Carson paid $10,000 of the $50,000 in damages stemming from the award decision in the October 2002 filing, according to his detailed BrokerCheck file. A contribution by LPL likely made up the difference. The client had sought $12 million on allegations of failure to carry out an investment plan before receiving the award judgment for much less in February 2004.
The director of the FINRA division overseeing arbitration cases deemed the 2002 case ineligible for an expungement arbitration. Nonetheless, the case for expungement of the 2004 case went forward to a telephonic hearing on Jan. 6.
Neither LPL nor the client — who received a letter notifying them of the case, its statement of claim and the hearing date — participated in the session.
The client “understood that, by buying Class B mutual fund shares, she would incur a charge if the shares were sold during the period that the load charge was applicable,” the decision states. “She elected to sell the shares during this period and was charged the applicable load.”
Carson withdrew his nominal request of $1 in damages in the typical move in cases filed by brokers seeking expungement. The decision did, however, assess $800 in fees owed by Carson, along with a member surcharge of $150 for LPL as the respondent in the case.
He had gone nearly 15 years without any regulatory dings to his record before clients of CWM, an RIA also known as Carson Wealth, filed a case in December 2018 seeking $500,000 in damages. Carson disputes the allegations that the RIA overcharged the client, but the case is still listed as pending with the American Arbitration Association, his BrokerCheck shows.
In addition to more than 100 practices with some 230 advisors on Carson Group’s RIA and OSJ platform, Carson Coaching has thousands of financial advisors nationwide as clients. The firm is also slated to move into a new 200,000-square-foot headquarters this year.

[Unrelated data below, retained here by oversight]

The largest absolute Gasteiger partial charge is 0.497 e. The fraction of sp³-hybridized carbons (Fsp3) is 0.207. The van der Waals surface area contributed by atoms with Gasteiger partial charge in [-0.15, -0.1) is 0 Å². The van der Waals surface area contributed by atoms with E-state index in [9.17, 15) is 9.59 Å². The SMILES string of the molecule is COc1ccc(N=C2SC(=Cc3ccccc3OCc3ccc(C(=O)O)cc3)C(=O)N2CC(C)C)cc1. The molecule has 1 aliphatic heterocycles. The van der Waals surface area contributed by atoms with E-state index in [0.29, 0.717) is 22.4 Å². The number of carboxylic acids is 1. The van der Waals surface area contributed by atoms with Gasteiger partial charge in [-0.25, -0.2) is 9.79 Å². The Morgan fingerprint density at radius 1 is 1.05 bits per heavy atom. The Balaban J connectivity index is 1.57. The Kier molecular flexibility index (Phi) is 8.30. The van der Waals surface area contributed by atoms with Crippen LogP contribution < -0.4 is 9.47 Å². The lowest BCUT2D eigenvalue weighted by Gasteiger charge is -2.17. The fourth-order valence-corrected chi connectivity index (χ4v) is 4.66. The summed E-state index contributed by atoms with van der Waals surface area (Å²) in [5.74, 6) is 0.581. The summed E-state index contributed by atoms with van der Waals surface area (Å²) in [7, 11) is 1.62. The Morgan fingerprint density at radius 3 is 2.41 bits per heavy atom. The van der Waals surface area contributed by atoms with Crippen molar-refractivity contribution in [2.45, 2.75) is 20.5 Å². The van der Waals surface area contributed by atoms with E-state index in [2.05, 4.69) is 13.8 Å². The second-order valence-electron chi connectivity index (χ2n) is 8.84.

Carson’s attempts to expunge his record came after the number of these types of cases filed by brokers more than 800% to 545 in 2018 from only 59 in 2015, according to PIABA. Just as in Carson’s case, more than 98% of brokerage firms named as respondents didn’t object to the expungement. One broker expunged 24 disclosures in one case, the report says.
“Expungement requests are being granted based upon one-sided and possibly false evidence presented to arbitrators,” according to the report. “Because the vast majority of expungement-only cases are not opposed, there should be procedural safeguards in place to prevent brokers from presenting one-sided, false or misleading information to arbitrators.”
In FINRA’s last status update from January 2019 on the status of its dispute resolution task force recommendations, the regulator cited at least three different actions in progress relating to expungement.
FINRA is moving to develop more training for arbitrators who handle the cases, change the pool of potential arbitrators and provide greater notification to state regulators. In September, its Board of Governors approved a rule change that would create a roster of arbitrators with enhanced training to be selected as panelists in certain cases.